Primergy Solar secures up to $200 million investment


Primergy Solar, a developer, owner, and operator of utility-scale solar and storage projects, announced it closed a $75 million revolving credit facility with Rabobank, with option to increase up to $200 million.

The funds are planned to support a steadily expanding portfolio of large solar and storage projects. Primergy has a near-term portfolio of 3.2 GW of solar and 2.3 GW of storage with targeted commercial operations dates through 2026. The company said a further 5 GW of solar and 4.3 GW of storage are planned for a commercial operations date beyond 2026. Primergy’s projects now span 17 states.

The portfolio includes the previously announced 690 MW solar / 1416 MWh storage Gemini project in Nevada, valued at $1.1 billion. The project has a 25-year power purchase agreement with NV Energy and is developed on Bureau of Land Management controlled lands. It will make use of Maxeon solar panels and single-axis trackers.

Along with Primergy’s 250 MW solar, 200 MW storage Iron Point project and the 350 MW solar, 280 MW battery storage Hot Pot project, Gemini brings Primergy’s expected electricity output in Nevada equivalent to the demand of about 127,000 homes.

Primergy’s near-term projects also include Ash Creek Solar, a 408 MW project in Hill County, Texas. Construction is planned to begin in 2023 and commercial operations date is expected for 2024. The project is expected to provide about 250 full-time construction jobs and local tax revenues.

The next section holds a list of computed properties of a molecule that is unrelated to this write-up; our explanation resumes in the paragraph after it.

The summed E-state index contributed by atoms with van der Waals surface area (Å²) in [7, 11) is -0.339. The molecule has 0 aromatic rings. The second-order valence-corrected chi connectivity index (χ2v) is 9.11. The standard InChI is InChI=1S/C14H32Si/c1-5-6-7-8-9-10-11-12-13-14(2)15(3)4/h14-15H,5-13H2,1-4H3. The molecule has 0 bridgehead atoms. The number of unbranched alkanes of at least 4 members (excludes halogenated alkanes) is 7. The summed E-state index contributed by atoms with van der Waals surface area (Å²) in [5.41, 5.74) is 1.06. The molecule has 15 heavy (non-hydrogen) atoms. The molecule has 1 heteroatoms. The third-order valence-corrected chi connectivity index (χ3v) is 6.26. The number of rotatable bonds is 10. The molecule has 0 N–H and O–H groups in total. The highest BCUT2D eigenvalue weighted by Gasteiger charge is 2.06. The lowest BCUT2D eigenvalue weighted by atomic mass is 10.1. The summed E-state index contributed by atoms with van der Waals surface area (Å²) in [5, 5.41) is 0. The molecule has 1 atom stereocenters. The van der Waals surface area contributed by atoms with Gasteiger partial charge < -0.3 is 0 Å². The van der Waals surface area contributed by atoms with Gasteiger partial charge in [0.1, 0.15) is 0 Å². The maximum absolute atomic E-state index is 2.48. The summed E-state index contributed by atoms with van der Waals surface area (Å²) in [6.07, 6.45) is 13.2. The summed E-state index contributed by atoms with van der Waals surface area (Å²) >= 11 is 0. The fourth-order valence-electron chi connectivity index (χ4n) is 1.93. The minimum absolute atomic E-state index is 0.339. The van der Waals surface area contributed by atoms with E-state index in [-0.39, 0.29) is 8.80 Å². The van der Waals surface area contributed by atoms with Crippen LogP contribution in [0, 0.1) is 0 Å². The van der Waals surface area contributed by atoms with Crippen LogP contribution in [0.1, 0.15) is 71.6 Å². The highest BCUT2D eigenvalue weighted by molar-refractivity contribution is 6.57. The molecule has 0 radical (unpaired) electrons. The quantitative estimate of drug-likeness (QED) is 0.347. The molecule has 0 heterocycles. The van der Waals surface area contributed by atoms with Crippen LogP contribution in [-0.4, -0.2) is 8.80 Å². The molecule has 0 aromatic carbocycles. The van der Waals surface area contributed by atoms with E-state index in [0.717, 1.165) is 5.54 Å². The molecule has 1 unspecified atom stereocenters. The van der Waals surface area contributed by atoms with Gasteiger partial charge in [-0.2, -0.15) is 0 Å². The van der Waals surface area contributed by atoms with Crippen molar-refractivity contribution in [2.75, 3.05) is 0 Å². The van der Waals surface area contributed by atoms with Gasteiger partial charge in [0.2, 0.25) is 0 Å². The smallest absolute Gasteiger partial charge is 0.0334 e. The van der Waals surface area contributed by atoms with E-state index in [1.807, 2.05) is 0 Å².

In Ashley County, Arkansas, Primergy plans one of the state’s largest projects, which will be a 300 MW Entergy-interconnected solar facility built in three phases. Each phase is expected to bring about 100 construction jobs and $10 million in revenues for the county. The first phase is expected to come online in 2024, with subsequent phases rolling out by the end of 2026.

Among the 20 largest solar projects tracked by PV Intel, Texas, California and Nevada represented 15 of the largest projects, while three additional southwest projects popped up, one Ohio project and an Alberta project.

“In all cases, ambitious clean energy goals from both utilities and corporates are driving higher renewable penetration,” said Sylvia Leyva Martinez, a senior analyst in Wood Mackenzie’s utility solar group. “In the case of storage, price volatility and multiple revenue stream monetization is going to help increase the share of hybrids in the system.”

Primergy, headquartered in Oakland, California, was launched in 2020 by Quinbrook Infrastructure Partners, an Australian infrastructure developer.

Also read: “Utility-scale solar developers went bigger and bolder in 2022

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